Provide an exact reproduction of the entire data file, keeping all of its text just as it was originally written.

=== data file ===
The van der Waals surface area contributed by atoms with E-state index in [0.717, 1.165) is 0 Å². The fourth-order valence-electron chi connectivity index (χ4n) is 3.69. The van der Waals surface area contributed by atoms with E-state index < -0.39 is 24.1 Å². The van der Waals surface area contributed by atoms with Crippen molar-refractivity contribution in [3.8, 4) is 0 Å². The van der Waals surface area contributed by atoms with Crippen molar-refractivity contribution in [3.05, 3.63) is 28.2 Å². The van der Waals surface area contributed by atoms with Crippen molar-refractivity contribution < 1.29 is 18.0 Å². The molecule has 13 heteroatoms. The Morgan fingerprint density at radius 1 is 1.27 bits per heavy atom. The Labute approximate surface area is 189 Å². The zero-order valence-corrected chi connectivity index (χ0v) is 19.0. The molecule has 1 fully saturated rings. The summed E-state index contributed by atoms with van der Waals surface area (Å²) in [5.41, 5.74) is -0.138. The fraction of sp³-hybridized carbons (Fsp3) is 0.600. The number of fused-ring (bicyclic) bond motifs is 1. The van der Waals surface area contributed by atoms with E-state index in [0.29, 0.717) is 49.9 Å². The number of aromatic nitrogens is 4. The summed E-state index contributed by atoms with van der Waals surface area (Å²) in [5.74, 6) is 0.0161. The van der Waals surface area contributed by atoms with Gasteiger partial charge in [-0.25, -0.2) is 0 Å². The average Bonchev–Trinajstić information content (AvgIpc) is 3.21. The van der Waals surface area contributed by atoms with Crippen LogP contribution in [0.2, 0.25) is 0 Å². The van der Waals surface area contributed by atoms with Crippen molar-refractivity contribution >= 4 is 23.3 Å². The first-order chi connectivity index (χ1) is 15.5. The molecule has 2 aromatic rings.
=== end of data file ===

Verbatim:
The van der Waals surface area contributed by atoms with E-state index in [0.717, 1.165) is 0 Å². The fourth-order valence-electron chi connectivity index (χ4n) is 3.69. The van der Waals surface area contributed by atoms with E-state index < -0.39 is 24.1 Å². The van der Waals surface area contributed by atoms with Crippen molar-refractivity contribution in [3.8, 4) is 0 Å². The van der Waals surface area contributed by atoms with Crippen molar-refractivity contribution in [3.05, 3.63) is 28.2 Å². The van der Waals surface area contributed by atoms with Crippen molar-refractivity contribution < 1.29 is 18.0 Å². The molecule has 13 heteroatoms. The Morgan fingerprint density at radius 1 is 1.27 bits per heavy atom. The Labute approximate surface area is 189 Å². The zero-order valence-corrected chi connectivity index (χ0v) is 19.0. The molecule has 1 fully saturated rings. The summed E-state index contributed by atoms with van der Waals surface area (Å²) in [5.41, 5.74) is -0.138. The fraction of sp³-hybridized carbons (Fsp3) is 0.600. The number of fused-ring (bicyclic) bond motifs is 1. The van der Waals surface area contributed by atoms with E-state index in [0.29, 0.717) is 49.9 Å². The number of aromatic nitrogens is 4. The summed E-state index contributed by atoms with van der Waals surface area (Å²) in [5.74, 6) is 0.0161. The van der Waals surface area contributed by atoms with Gasteiger partial charge in [-0.25, -0.2) is 0 Å². The average Bonchev–Trinajstić information content (AvgIpc) is 3.21. The van der Waals surface area contributed by atoms with Crippen LogP contribution in [0.2, 0.25) is 0 Å². The van der Waals surface area contributed by atoms with Crippen molar-refractivity contribution >= 4 is 23.3 Å². The first-order chi connectivity index (χ1) is 15.5. The molecule has 2 aromatic rings.